< Browse to Previous Essay | Browse to Next Essay >
Leopold, Estella (b. 1927)
HistoryLink.org Essay 9378
: Printer-Friendly Format
Estella Leopold, daughter of famed conservationist and writer Aldo Leopold (1887-1948), has earned her own renown through her pioneering work as a conservationist and scientist. As a conservationist, she is best known for her work obtaining protection for the stunning fossils near Florissant, Colorado, an area that became a national monument in 1969. That battle was prompted by her scientific work studying pollen, particularly on plants that lived in the Rocky Mountains around 40 to 35 million years ago. As she said at the time “How can man keep a perspective on his direction and life’s path if he loses track of the routes that life has followed before him?” (History, 21). Since moving to Seattle in 1976, she has continued to speak out on behalf of the environment, in both wild places and in an centers such as the University of Washington campus. She has also completed important pollen studies on local sites, including landmark work that helped put together the scientific story of one of the most dangerous earthquake zones in the country. Still (in 2010) feisty and active, Leopold has several upcoming scientific papers in press, continues to work with colleagues and graduate students, and annually holds a fund-raising BBQ on behalf of farmers and farm land.
Youth at the Shack
Estella Bergere Leopold is the youngest of the five children born to Aldo and Estella Leopold. She was the only one born in Madison, Wisconsin, where her father had moved in 1924 to work for the United States Forest Service as Assistant Director of the Forest Products Laboratory. Her brothers were A. Starker Leopold (1913-1983), Luna B. Leopold (1915-2006), and A. Carl Leopold (b. 1919-2009). Her sister is Nina Leopold-Bradley (b. 1917).
She credits her life-long interest in science and the outdoors to her parents. In 1935, they bought a re-built chicken coop, dubbed “The Shack,” along the Wisconsin River, near Baraboo, Wisconsin. Those 80 acres make up the property made famous by her father in his best known book, A Sand County Almanac. “On this sand farm in Wisconsin, first worn out and then abandoned by our bigger-and-better society, we try to rebuild, with shovel and axe, what we are losing elsewhere. It is here that we seek -- and still find -- our meat from God” (Leopold, viii).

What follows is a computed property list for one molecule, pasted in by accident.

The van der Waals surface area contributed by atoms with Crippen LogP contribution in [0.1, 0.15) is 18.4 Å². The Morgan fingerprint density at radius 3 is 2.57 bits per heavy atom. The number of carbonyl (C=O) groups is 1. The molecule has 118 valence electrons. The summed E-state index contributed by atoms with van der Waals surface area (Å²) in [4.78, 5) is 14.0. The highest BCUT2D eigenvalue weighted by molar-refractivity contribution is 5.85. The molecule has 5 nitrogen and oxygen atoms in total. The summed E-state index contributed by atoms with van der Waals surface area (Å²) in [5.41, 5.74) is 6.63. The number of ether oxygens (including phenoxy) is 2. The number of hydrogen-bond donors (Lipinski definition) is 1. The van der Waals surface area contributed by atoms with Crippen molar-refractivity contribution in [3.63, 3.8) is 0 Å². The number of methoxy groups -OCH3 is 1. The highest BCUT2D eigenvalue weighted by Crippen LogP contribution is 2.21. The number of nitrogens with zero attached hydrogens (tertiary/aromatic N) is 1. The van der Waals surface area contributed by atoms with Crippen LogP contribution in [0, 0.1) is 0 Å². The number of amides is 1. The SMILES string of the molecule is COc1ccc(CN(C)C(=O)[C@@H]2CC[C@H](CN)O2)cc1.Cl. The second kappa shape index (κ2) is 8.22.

The family would spend weekends and summers at the property. “Dad never even encouraged us to come. He would say “Your mother and I are going to the Shack for the weekend, anybody want to come?” Well, of course we sometimes would stay home, but most of the time we realized we were really having a better time coming to the Shack,” she said (Lemmon interview). Now owned by the Aldo Leopold Foundation, the Shack became a National Historic Landmark on January 16, 2009.
As a child, Leopold kept some unusual pets, including a squirrel given to her by the postman. One time a spring flood prevented her from reaching the Shack with the squirrel so she ended up swimming across a marsh with the squirrel perched atop her head, which rather delighted her father. Her other pet was a crow; it, too, often led to some mischeavous moments including the time Leopold took the bird into a washroom and sat him on the hot water tap tied to a string. “All of a sudden, two women come bursting out of the washroom and came tearing across. They announced to the conductor who was standing there, “There’s a raven in there, there’s a raven in there!” We finally got on the train. The dog was checked and the crow, we wrapped in Dad’s newspaper and just held him, like so. Dad was reading the rest of the newspaper and pretending that he didn’t know me, I think” (Lemmon interview).
Leopold graduated from the University of Wisconsin in 1948 with a degree in botany. As a child she originally wanted to be a entomologist. “I guess when I was somewhere between 8 and 12 we were at home and I approached Dad and said that I wanted to become an entomologist, a ‘bug-ologist.’ He looked at me and lit his pipe and kind of talked about, “Well, let’s talk about this. Why did you want to become an entomologist?” I said, “Well, all of the other fields are taken.” Nina was a Geographer, Luna is a Hydrologist, Starker is in wildlife ecology and Carl is a Botanist.” There wasn’t anything left but entomology! So Dad said, “Well, I’ll tell you what dear, on Monday let’s go down to the book store and we’ll get a copy of Norman Fassett’s Spring Flora of Wisconsin and a vasculum,” which is what we used to collect plants in; “and let’s see what you can do with that, okay?” And he did. I did, the very next weekend. I was right up here, over the next hill and my first plant that I identified was a big thrill. Lysimachia quadrifolia. I brought it to him with great pleasure. I was hooked. I was a botanist, and that was how it happened,” she said (Lemmon interview).